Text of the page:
The device was invented by a team led by 32 year-old neuroscientist and chief executive of NeuroVigil Inc, Philip Low. “The iBrain can collect data in real time in a person’s own bed, or when they’re watching TV, or doing just about anything,” Dr. Low explains.
With regard to the experiment with Dr. Hawking, Low says that “The idea is to see if Stephen can use his mind to create a consistent and repeatable pattern that a computer can translate into, say, a word or letter or a command for a computer.”
The team, travelled to Dr. Hawking’s office in Cambridge, England and once they fitted him with the device placed on a headband, asked him “to imagine that he was scrunching his right hand into a ball,” Dr. Low said. The algorithm was able to discern Dr. Hawking’s thoughts as signals, which were represented as a series of spikes on a grid.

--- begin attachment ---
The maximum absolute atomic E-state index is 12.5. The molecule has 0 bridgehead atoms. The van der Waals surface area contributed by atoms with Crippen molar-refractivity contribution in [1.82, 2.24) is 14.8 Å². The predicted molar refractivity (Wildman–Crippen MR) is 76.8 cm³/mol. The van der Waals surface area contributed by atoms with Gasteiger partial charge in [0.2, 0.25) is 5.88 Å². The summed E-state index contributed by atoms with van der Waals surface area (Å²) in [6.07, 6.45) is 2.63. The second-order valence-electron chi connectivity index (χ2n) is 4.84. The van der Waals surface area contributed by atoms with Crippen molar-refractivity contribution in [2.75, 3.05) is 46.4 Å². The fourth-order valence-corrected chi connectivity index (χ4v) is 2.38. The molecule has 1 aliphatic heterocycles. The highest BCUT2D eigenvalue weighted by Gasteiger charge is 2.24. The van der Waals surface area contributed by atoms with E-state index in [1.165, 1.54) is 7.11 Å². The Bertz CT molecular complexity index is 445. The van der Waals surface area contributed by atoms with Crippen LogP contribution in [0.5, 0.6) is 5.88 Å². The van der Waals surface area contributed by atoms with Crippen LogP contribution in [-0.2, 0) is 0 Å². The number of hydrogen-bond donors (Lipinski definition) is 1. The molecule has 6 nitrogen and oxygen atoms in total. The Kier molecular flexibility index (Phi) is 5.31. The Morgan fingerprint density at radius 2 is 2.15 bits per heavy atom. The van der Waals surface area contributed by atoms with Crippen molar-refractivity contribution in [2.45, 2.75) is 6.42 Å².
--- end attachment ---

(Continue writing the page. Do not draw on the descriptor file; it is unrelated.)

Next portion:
With the Easter weekend just around the corner, and holiday makers planning to travel around the country and abroad, many people will want to take some data with them – maybe to show some photos to family or to keep their data safe while away from home - stored on a trusty travel-sized flash drive.
Kingston is giving away a few of their very special drives right here on BandwidthBlog – we have some special edition Kingston Data Traveller G3 16GB and 8GB drives to give away, and we really want to send a few off to some of our very creative and loyal readers.
The lucky readers will also get 6GB of online backup storage as well – so even if you lose your flash drive, your data is safe in the cloud.
It is really easy to enter and you could soon be walking away with one of these really cool Flash Drives!
You need to do two things.